Report Comment to a Moderator Our Moderators review all comments for abusive and offensive language, and ensure comments are from Verified Users only.
Please report a comment only if you feel it requires our urgent attention.
I understand, report it. Cancel

Layoffs at Singularity studio Raven Software

By Matt Martin

Tue 12 Oct 2010 7:11am GMT / 3:11am EDT / 12:11am PDT

Another round of redundancies at internal Activision studio following completion of latest title

Activision Blizzard

Headquartered in Santa Monica, California, Activision Blizzard, Inc. is a worldwide pure-play online...


Activision Publishing

Activision, Inc. is a leading international publisher of interactive entertainment software products....

Raven Software

Here at Raven, we’ve built our company on expectations. An expectation to always design the games that...

Internal Activision studio Raven Software has let around 40 staff go according to reports, as the company refocuses on digital content.

A report by consumer blog Kotaku suggests around 40 members of staff have been axed, although Activision would not clarify figures, only stating the studio was being realigned following the release of it's most recent game.

"With the recent completion of Singularity, Raven Software is realigning its workforce to better reflect the studio's upcoming slate," said the publisher.

The studio suffered the same fate last year, with between 30-35 staff dismissed after the release of X-Men Origins: Wolverine and Wolfenstein.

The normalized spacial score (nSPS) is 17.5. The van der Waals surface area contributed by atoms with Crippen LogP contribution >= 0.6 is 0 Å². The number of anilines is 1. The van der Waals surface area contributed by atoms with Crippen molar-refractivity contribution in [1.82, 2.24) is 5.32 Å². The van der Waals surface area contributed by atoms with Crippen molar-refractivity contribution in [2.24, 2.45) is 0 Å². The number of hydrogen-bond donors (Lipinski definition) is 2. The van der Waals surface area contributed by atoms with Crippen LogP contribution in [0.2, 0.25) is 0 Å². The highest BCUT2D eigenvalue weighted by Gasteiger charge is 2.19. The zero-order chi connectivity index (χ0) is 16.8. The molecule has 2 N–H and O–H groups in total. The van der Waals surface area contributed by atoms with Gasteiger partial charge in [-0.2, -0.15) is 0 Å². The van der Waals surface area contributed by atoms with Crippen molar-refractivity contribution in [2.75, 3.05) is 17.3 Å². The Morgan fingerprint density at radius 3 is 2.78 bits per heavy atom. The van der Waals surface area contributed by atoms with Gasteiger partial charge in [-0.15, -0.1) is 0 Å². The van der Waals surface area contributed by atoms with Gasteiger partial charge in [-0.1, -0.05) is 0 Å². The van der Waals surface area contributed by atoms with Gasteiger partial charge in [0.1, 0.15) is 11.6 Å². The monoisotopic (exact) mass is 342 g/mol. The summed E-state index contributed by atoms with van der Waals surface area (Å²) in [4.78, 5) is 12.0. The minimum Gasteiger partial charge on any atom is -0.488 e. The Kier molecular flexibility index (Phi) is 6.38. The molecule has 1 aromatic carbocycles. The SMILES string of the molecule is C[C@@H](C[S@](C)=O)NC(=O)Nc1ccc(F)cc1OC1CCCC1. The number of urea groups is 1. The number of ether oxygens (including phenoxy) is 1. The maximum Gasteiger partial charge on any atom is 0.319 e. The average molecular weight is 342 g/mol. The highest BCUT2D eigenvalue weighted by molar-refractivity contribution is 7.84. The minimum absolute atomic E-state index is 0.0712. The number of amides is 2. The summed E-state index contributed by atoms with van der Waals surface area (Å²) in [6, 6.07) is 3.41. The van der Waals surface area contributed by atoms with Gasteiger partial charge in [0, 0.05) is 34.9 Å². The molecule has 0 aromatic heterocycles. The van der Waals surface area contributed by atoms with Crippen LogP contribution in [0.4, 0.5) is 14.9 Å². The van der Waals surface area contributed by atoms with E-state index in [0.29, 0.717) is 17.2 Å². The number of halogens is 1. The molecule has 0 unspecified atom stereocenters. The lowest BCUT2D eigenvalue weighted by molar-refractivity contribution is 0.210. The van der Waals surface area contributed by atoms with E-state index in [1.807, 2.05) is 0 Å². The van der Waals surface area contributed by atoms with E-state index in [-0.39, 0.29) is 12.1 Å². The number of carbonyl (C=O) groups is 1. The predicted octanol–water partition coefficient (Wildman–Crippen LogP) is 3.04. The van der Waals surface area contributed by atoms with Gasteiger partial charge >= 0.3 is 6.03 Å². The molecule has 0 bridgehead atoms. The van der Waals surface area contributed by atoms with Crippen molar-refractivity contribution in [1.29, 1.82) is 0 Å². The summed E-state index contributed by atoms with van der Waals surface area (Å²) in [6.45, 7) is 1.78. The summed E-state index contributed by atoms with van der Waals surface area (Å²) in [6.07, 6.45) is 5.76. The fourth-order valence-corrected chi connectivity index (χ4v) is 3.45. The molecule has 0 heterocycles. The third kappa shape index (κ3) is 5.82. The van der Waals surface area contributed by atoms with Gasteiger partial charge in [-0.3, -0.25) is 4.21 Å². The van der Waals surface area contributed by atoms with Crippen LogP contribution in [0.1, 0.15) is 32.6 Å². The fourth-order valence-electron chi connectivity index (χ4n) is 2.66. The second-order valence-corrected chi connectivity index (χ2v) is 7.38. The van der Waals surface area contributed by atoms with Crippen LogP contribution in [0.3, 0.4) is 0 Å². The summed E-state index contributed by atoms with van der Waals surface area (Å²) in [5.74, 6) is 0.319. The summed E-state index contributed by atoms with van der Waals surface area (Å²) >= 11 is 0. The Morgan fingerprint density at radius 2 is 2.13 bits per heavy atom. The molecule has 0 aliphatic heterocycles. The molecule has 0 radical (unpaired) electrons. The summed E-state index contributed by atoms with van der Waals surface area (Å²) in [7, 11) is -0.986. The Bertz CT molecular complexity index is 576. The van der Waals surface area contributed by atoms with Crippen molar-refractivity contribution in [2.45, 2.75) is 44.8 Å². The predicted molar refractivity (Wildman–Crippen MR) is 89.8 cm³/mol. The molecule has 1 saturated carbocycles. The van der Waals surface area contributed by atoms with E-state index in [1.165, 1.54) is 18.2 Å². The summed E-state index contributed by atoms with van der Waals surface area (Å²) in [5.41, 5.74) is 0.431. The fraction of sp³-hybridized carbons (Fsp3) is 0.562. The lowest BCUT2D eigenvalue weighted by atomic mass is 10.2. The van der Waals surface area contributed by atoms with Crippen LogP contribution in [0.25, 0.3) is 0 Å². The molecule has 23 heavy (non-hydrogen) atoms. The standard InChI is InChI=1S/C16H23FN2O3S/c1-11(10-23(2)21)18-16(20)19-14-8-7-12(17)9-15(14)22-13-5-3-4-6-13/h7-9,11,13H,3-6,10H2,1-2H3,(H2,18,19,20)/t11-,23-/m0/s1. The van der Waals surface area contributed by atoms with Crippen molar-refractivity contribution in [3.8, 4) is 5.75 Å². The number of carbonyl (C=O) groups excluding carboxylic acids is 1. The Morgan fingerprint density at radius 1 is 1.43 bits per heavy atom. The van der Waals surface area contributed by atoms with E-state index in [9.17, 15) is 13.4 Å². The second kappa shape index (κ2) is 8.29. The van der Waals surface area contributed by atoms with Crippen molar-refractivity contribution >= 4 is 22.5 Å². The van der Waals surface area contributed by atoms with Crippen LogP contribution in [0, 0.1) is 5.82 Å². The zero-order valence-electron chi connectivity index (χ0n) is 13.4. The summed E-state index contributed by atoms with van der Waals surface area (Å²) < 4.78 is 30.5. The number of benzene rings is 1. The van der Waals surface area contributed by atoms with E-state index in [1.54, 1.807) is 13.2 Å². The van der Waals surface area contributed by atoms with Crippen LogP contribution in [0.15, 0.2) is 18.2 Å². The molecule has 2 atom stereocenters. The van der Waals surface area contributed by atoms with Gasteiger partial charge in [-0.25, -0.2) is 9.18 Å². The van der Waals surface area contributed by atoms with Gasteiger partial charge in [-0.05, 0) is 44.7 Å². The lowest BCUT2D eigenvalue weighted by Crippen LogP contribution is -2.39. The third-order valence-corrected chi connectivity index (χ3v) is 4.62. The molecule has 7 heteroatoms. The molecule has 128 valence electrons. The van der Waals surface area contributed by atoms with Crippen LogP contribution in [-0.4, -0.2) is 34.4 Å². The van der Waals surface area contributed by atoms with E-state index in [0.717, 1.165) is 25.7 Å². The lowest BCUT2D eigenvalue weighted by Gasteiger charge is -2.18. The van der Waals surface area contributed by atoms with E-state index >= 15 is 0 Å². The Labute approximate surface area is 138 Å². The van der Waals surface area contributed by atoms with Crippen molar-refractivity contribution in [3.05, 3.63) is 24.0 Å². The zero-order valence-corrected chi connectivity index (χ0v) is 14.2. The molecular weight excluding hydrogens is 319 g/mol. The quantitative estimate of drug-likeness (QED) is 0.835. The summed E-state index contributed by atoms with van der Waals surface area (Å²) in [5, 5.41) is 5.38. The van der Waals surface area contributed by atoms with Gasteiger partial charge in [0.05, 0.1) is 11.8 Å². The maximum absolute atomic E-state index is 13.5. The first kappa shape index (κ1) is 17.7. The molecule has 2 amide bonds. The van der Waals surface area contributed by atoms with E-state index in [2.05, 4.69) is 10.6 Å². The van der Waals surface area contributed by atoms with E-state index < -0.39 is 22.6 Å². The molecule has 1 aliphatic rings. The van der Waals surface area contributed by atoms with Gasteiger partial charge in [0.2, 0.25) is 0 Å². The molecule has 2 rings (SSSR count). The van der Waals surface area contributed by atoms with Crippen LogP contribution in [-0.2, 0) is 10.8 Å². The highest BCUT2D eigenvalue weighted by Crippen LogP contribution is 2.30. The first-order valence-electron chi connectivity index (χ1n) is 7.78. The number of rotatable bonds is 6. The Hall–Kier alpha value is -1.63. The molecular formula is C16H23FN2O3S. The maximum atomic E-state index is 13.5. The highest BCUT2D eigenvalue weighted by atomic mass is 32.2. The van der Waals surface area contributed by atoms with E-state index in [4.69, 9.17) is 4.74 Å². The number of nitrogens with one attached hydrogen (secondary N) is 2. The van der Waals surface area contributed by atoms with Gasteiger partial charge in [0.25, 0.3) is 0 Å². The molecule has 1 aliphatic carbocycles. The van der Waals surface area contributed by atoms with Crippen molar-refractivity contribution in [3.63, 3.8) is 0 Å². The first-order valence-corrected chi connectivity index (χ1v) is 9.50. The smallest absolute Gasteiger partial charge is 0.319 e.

As well as Marvel franchise titles, Raven has also been responsible for Hexen, Star Wars, Quake and Soldier of Fortune games. Singularity, released this year after a number of delays, has a Metacritic score of 76.

From Recommendations by Taboola


Fran Mulhern , Recruit3D

863 708 0.8
"only stating the studio was being realigned following the release of it's most recent game"

And this is EXACTLY why the games industry really needs to move towards a movie industry model of having people on contracts - it's not cool to lay people off after completion of a project, or to have your staff wondering if completion means they're going to be out on their ear soon. My missus is working as an animator on features in London, and when one contract finishes she usually picks up another within a few weeks. There's a lot less job security (obviously), but she's paid a bit more and studios don't have her sitting around in between projects. And she also doesn't have to worry as to whether she'll be let go at the end of the project because she knows exactly what's going on and is able to plan for it.

Best to all the Raven chaps.

Posted:6 years ago


Alasdair Gray Junior Account Planner, Five by Five

9 0 0.0
Does it need to be assumed that post-project means dead-ground? I would imagine that it would be in a company's best interest to retain it's talent, if possible. Rather than making contract-positions the norm, would it not be better to focus on finding ways to make use of that time/talent? This might be a bit of a naive question, but interested to hear thoughts.

Best of luck to everyone looking for new opportunities.

Posted:6 years ago


Neil McPhillips Producer, Channel 4

10 0 0.0
This is true, people need to get out of the mindset of working at one company for life I think. The industry is hit driven and no one can guarantee they will always be successful in the traditional games market. It's becoming all too common to see lay-offs at the end of big projects coming as a surprise to employees but realistically unless the studio has multiple projects on the go how are they to support all the people who only play a role in development in the last 6 months?

More companies just need to be upfront with their staff, I know quite a few people who have moved city over the promise of a permanent role only to be booted after 3 months when the current project comes to an end.

Posted:6 years ago